Verizon's Handset Offer Continues to Draw Fire

By Roy Mark  |  Posted 2009-07-21

Verizon's Handset Offer Continues to Draw Fire

Verizon's July 17 offer to limit exclusive handset deals to six months and make the devices available to the nation's smallest carriers continues to be dismissed by critics as an empty political gesture meant only to stave off possible legislation.

The exclusive handset deals offered by carriers have already gained the attention of Congress with the Senate Commerce Committee holding a hearing June 17 questioning the practices of wireless carriers.
Unlike wireline services, which are required by law to allow consumers to connect the legal devices of their choice to carriers' networks, the wireless market is pocked with exclusive deals such as AT&T's arrangement with Apple's iPhone.

"Effective immediately for small wireless carriers (those with 500,000 customers or less), any new exclusivity arrangement we enter with handset makers will last no longer than six months - for all manufacturers and all devices," Verizon Wireless CEO Lowell McAdam wrote to Rep. Rick Boucher, chairman of the U.S. House Energy and Commerce Committee's Subcommittee on Communications, Technology and the Internet.

Since the letter was made public, a firestorm of criticism has followed. The latest group to dismiss Verizon's offer is a coalition of MAP (Media Access Project), Free Press and the Consumers Union.

"In response to...political pressure, Verizon Wireless has taken a small step in the right direction. However, the impact of this action is largely insubstantial, and benefits few consumers," the groups wrote to Boucher in a July 20 letter. "Furthermore, industry self-regulation cannot be a substitute for meaningful consumer protection laws, particularly in a market that demonstrates insufficient competition."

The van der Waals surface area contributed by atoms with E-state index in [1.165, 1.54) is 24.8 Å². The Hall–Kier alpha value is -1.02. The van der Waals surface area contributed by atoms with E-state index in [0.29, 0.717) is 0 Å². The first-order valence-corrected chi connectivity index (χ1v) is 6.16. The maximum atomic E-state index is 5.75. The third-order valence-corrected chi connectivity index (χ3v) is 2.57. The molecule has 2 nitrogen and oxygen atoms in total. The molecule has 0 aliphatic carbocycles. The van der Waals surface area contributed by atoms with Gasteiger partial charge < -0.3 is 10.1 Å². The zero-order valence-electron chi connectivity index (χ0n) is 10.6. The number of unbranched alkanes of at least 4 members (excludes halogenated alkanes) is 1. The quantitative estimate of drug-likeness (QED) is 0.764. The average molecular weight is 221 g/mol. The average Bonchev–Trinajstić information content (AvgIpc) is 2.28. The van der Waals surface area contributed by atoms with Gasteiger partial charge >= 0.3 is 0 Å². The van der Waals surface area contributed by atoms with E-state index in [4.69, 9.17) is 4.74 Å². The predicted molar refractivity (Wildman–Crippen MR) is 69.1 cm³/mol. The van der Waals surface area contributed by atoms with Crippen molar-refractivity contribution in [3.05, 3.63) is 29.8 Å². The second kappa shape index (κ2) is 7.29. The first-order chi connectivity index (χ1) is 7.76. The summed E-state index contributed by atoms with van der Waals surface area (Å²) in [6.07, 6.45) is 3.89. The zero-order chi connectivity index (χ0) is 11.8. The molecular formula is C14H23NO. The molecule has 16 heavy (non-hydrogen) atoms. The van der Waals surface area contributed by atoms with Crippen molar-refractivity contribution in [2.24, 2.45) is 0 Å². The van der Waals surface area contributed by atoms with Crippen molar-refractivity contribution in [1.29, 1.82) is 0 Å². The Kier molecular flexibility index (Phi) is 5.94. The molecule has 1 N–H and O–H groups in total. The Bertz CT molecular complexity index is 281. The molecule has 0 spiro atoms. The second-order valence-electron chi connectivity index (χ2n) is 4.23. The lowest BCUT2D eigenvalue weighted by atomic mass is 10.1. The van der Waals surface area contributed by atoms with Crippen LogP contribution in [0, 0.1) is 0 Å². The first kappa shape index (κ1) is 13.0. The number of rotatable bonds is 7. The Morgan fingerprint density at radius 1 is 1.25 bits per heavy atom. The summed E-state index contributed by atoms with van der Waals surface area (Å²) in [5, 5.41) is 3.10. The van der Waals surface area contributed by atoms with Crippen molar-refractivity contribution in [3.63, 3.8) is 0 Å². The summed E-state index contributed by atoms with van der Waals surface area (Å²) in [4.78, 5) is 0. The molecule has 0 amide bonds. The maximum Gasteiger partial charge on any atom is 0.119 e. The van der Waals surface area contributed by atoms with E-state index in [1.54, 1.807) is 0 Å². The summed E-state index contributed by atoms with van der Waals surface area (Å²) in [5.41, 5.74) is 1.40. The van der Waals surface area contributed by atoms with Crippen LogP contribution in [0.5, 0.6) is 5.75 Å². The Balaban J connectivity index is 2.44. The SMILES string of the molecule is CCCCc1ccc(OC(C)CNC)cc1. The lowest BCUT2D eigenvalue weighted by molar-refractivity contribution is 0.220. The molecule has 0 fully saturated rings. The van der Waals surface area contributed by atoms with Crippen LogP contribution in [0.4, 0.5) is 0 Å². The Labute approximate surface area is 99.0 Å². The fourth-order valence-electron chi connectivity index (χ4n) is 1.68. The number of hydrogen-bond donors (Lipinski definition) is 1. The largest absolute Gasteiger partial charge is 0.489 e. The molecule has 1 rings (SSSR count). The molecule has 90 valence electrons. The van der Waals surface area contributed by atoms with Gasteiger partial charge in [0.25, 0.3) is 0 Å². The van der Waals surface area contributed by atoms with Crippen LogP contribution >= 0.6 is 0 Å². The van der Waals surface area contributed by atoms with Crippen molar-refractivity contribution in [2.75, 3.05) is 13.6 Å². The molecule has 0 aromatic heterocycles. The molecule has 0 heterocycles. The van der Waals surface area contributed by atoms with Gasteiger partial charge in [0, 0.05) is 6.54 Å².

MAP Vice President Parul P. Desai added in a statement,
"[The] attempt by Verizon to limit concerns over its exclusive handset deals with mobile device manufacturers falls short of serving the public interest. It is clear Verizon continues to embrace and defend unlimited handset exclusivity practices for all consumers, save a small minority. The fight for greater access and innovation in our wireless market is far from over."

The groups note that only five percent of the nation's carriers have 500,000 subscribers or less. The letter to Boucher also points out
that a six-month period of handset exclusivity could result in as much as 15 months of exclusivity in practice, considering the time it takes for carriers to bring new handsets onto the market.

"Fifteen months in the handset market is the difference between 'cutting edge' and 'obsolete.' Without the ability to negotiate for all devices, the Verizon Wireless offer does not offset this harm," the groups stated in their letter to Boucher. "The better solution is to encourage manufacturers to make interoperable phones from the outset by doing away with any exclusive deals in the wireless market."

Essential to Promote Competition?

Verizon and other major wireless carriers contend the exclusive handset deals are essential to promote competition and innovation in device development and design.